Relational Climate Change - No Longer Optional

Written by Dr. Dan Docherty

       The world is fighting for talent and what a mistake it is to lose talent based on having mediocre coaches in your organization. Just like climate change, we can impact the relational climate with our relationships, and the best part is…it can be taught.

       You can’t listen to the news without hearing about climate change and its global impact on our environment. Regardless of what side of the topic you are on, we are experiencing an increasing number of global weather events. These events include but are not limited to, natural disasters like hurricanes, tornadoes, earthquakes, and tsunamis. 

       It is a fact that global temperatures are increasing.  There is no doubt that the world is focused on doing something different to change what is happening by tackling tough issues, thinking outside the box, using historic innovation, and utilizing unparalleled problem solving… even in the face of many critics. 

       So let’s turn our attention away from one type of climate change to another. How is the climate in your organization? To be more specific, are your managers creating a relational climate that brings positive change, growth, and performance to your company? 

       What is “relational climate” and why is it important in our personal and professional relationships? Relational climate is often characterized by conditions created in the leader-employee relationship. It is defined by Boyatzis and Rochford (2016) by three primary factors including shared vision, compassion, and relational energy. 

  • Shared vision is the extent to which relationships share a common mental image of a desirable future state that provides a basis for action. 
  • Compassion is the extent to which relationships notice another person as being in need, empathize with him or her, and act to enhance his or her wellbeing in response to that need.
  • Relational energy is the extent to which relationships are a source of energy in that they result in feelings of positive arousal, aliveness, and eagerness to act.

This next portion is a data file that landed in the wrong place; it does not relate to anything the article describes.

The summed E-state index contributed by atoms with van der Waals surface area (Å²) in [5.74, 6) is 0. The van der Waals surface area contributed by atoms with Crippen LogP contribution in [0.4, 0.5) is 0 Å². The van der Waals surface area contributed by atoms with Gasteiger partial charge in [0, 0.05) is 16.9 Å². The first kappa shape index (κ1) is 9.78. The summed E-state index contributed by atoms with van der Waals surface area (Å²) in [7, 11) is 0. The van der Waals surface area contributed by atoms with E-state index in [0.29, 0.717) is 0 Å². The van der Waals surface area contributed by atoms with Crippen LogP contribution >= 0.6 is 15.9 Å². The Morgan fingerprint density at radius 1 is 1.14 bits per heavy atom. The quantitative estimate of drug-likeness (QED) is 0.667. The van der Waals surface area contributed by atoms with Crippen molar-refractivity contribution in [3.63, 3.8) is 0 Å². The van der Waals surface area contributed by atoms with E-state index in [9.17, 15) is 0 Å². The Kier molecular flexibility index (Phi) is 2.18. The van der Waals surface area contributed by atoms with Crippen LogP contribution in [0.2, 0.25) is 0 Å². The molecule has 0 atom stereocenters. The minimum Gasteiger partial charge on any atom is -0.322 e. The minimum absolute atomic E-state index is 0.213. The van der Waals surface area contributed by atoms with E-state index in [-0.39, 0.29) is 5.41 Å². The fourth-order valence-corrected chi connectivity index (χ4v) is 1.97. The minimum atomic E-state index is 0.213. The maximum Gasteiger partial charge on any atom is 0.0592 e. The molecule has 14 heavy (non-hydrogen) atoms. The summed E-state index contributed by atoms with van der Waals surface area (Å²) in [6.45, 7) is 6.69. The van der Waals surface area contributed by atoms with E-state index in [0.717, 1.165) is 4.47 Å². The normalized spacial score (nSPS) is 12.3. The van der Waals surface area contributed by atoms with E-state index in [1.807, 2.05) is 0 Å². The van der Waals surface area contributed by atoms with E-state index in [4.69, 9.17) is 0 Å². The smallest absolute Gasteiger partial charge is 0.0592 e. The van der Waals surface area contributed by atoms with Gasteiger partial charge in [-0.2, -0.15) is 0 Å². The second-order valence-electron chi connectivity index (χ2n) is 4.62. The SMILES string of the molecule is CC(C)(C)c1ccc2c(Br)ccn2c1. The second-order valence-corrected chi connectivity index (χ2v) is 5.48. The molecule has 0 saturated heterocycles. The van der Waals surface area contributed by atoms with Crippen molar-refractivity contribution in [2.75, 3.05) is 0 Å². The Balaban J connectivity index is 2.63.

These important characteristics have shown in decades of research, including my own, to have a positive correlation to outcomes like employee engagement, satisfaction, and performance. The question you must ask yourself is – what type of relational climate are you creating in your relationships? 

       Asked another way, 

  • Are our personal and professional relationships causing hurricanes within our work and personal lives?
  • Are temperatures rising within your relationships?
  • Are you finding that emotional regulation becomes more and more difficult in your relationships? 
  • What are you doing to improve your communication skills so that you have more impact, power, and purpose in your family, employee, or customer conversations?

       If you are struggling with the severity or impact of how we communicate with others, keep these facts in mind. 

  1. Divorce rates are still a problem
  2. Employees are leaving organizations faster than ever
  3. Negative manager relationships are still a top reason why people leave organizations 
  4. Turnover costs US organizations billions of dollars per year
  5. Talent shortages are a major problem across North America

Coaches Corner:

       So, what can we do? One suggestion is to work on creating a culture of world class coaches within our organizations. This means that we train our leaders to be coaches and not just managers. 

       Encourage your leaders to build a shared vision across three critical domains – organizational vision, leader-coach vision, and employee vision. A shared vision is at the center of any strong relationship. Once you have a shared vision, you begin the process of understanding critical elements of personal and professional partnerships like values, purpose, passion, calling, and dreams. 

       How well do you really know your team members? If I asked you to list the top five values for your employees, could you do it? Even more important, if you knew the values, could you explain where those values come from and how they impact the relational climate in your company?

       Real change will take tackling tough issues, thinking outside the box, innovation, and a further depth in our relationships.

       If you want to learn more about how you change the relational climate in your organization, contact us at